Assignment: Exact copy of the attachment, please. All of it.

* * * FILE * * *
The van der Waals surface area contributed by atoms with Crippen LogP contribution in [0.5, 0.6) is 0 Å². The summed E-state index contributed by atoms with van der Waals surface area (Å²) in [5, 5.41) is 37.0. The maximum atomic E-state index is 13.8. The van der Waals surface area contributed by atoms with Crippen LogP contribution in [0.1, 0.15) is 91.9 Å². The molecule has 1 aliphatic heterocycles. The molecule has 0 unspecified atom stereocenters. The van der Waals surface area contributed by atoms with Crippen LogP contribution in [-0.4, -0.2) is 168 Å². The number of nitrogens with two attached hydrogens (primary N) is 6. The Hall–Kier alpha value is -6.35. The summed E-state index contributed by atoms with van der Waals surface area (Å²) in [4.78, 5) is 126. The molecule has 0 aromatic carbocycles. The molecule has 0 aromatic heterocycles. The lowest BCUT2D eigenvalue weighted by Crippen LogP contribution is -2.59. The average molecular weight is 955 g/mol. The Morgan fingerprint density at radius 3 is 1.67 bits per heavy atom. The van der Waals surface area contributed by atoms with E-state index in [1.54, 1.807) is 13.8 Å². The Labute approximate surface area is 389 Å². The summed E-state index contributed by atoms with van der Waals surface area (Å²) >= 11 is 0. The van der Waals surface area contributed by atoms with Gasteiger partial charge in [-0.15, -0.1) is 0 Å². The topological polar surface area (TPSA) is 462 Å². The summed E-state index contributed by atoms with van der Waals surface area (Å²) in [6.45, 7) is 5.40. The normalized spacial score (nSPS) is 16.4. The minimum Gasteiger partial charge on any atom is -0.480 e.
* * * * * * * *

The van der Waals surface area contributed by atoms with Crippen LogP contribution in [0.5, 0.6) is 0 Å². The summed E-state index contributed by atoms with van der Waals surface area (Å²) in [5, 5.41) is 37.0. The maximum atomic E-state index is 13.8. The van der Waals surface area contributed by atoms with Crippen LogP contribution in [0.1, 0.15) is 91.9 Å². The molecule has 1 aliphatic heterocycles. The molecule has 0 unspecified atom stereocenters. The van der Waals surface area contributed by atoms with Crippen LogP contribution in [-0.4, -0.2) is 168 Å². The number of nitrogens with two attached hydrogens (primary N) is 6. The Hall–Kier alpha value is -6.35. The summed E-state index contributed by atoms with van der Waals surface area (Å²) in [4.78, 5) is 126. The molecule has 0 aromatic carbocycles. The molecule has 0 aromatic heterocycles. The lowest BCUT2D eigenvalue weighted by Crippen LogP contribution is -2.59. The average molecular weight is 955 g/mol. The Morgan fingerprint density at radius 3 is 1.67 bits per heavy atom. The van der Waals surface area contributed by atoms with E-state index in [1.54, 1.807) is 13.8 Å². The Labute approximate surface area is 389 Å². The summed E-state index contributed by atoms with van der Waals surface area (Å²) >= 11 is 0. The van der Waals surface area contributed by atoms with Gasteiger partial charge in [-0.15, -0.1) is 0 Å². The topological polar surface area (TPSA) is 462 Å². The summed E-state index contributed by atoms with van der Waals surface area (Å²) in [6.45, 7) is 5.40. The normalized spacial score (nSPS) is 16.4. The minimum Gasteiger partial charge on any atom is -0.480 e.